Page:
Spain discusses shutting down websites without court order

By EDRi · December 16, 2009

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Deutsch: [Spanien berät über die Schließung von Webseiten ohne richterliche Verfügungen|]

Despite the recent statements of Spanish culture Minister Angeles
Gonzalez-Sinde and the warnings received from Commissioner Reding, the
Spanish Government announced at the beginning of December 2009 a proposal
that may lead to shutting down websites that offer P2P file sharing of music
and films, without the necessity of a court order.

The draft law for Sustainable Economy that may come into force in 2010, if
approved by the Parliament, includes a modification that introduces an
Intellectual Property Commission which will have the power to shut down web
sites considered as illegally sharing cultural copyrighted content.

The proposal has brought forth the vivid reaction of Internet users, media
representatives, bloggers, professionals and creators. The meeting that took
place on 3 December between the representatives of opponents to the draft
law and Sinde did not succeed in getting any results due to the large
differences of opinions.

Sinde continues to state that the proposed legislation will not target
individual Internet users who download material but web sites that illegally
offer the possibility of downloading copyrighted works and that in no case
would anyone’s Internet connection be cut off. Prime Minister Jose Luis
Rodriguez Zapatero also stated the proposed legislation would not threaten
the freedom of expression and that it was not the intention of the
government to close down web sites.

According to the bill, the Intellectual Property Commission will have the
power to investigate complaints about Web sites offering the possibility of
P2P downloading and, in case it considers the respective websites make money
from other people’s work, it may close them down. In order to find the sites
that infringe the law, the Commission may ask ISPs for the data they deem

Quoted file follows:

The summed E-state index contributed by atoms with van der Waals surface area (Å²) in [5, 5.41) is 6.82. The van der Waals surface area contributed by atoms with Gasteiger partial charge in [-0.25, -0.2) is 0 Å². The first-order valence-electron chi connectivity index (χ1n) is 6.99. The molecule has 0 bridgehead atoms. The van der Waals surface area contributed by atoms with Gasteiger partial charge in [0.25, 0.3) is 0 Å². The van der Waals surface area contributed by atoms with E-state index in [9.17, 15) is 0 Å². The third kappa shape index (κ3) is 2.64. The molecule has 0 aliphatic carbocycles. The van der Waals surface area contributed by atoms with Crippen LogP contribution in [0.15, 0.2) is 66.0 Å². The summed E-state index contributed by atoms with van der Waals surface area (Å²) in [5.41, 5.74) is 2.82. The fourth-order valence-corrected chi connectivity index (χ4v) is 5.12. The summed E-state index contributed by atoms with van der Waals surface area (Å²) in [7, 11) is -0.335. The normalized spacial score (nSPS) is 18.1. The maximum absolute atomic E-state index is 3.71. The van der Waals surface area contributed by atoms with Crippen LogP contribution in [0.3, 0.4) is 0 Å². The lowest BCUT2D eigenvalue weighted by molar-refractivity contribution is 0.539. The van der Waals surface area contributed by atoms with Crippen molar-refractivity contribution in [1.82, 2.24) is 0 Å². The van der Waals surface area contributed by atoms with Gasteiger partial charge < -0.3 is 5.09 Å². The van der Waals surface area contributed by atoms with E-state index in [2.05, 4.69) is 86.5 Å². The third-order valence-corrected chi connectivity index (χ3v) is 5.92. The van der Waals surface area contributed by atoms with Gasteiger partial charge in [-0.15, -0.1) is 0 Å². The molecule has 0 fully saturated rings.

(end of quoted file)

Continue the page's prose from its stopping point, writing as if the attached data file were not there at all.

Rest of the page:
necessary to identify the respective web sites and the ISPs will be obliged
to provide this information. Once the infringement considered proven, the
Commission will send warnings to the alleged infringers in order to cease
the downloading activity. And finally, if the web sites do not comply, the
Commission may require the blocking of the sites or the removal of the
illegally shared content.

The opponents of the bill accuse the Spanish Government of trying to create
a “Culture Police”. “The page with most links to copyright-protected
content is Google. Are we going to close Google without a judicial order?”
asked Victor Domingo, president of the Spanish Association of Internet

Despite the Prime Minister’s statement that web sites will not be
shut down without a court order and that the law will not address the
private individuals, several experts and legal advisers show that the draft
law contradicts him. In their opinion, the text of the draft law is
ambiguous, leaving very much room for interpretation. It also obliges the
Internet service operators to reveal information on their users that may
lead to blocking Internet connections or to finding out the entire one-year
downloading history of a user.

The large number of opponents have spontaneously created a manifesto against
the propose legislation which says amongst another things that “copyright
should not be placed above citizens’ fundamental rights to privacy,
security, presumption of innocence, effective judicial protection and
freedom of expression” and that “the Internet must function freely and
without political interference spurred by interested sectors trying to
perpetuate an obsolete business model and to prevent human knowledge from
continuing to be free.”

For the present, in Spain, downloading copyrighted material, although
illegal, it is not a criminal offence and the courts consider the law is
infringed only when the downloading is done for commercial profit.

Proposal of Web shutdown power angers Spanish Internet users (3.12.2009)

Dangerous Anti-sharing Law in Spain (3.12.2009)

The cultural “police” of the Internet will be born (only in Spanish,

The anti-downloading law revives the confrontation between the cultural
industry and the Internet community (only in Spanish, 2.12.2009)

The manifest “In the defence of the fundamental rights on the Internet”(in
Spanish, 2.12.2009)

We don’t believe Zapatero (only in Spanish, 12.12.2009)

EDRi-gram: Spain warned by Commissioner Reding for cutting off Internet
access (2.12.2009)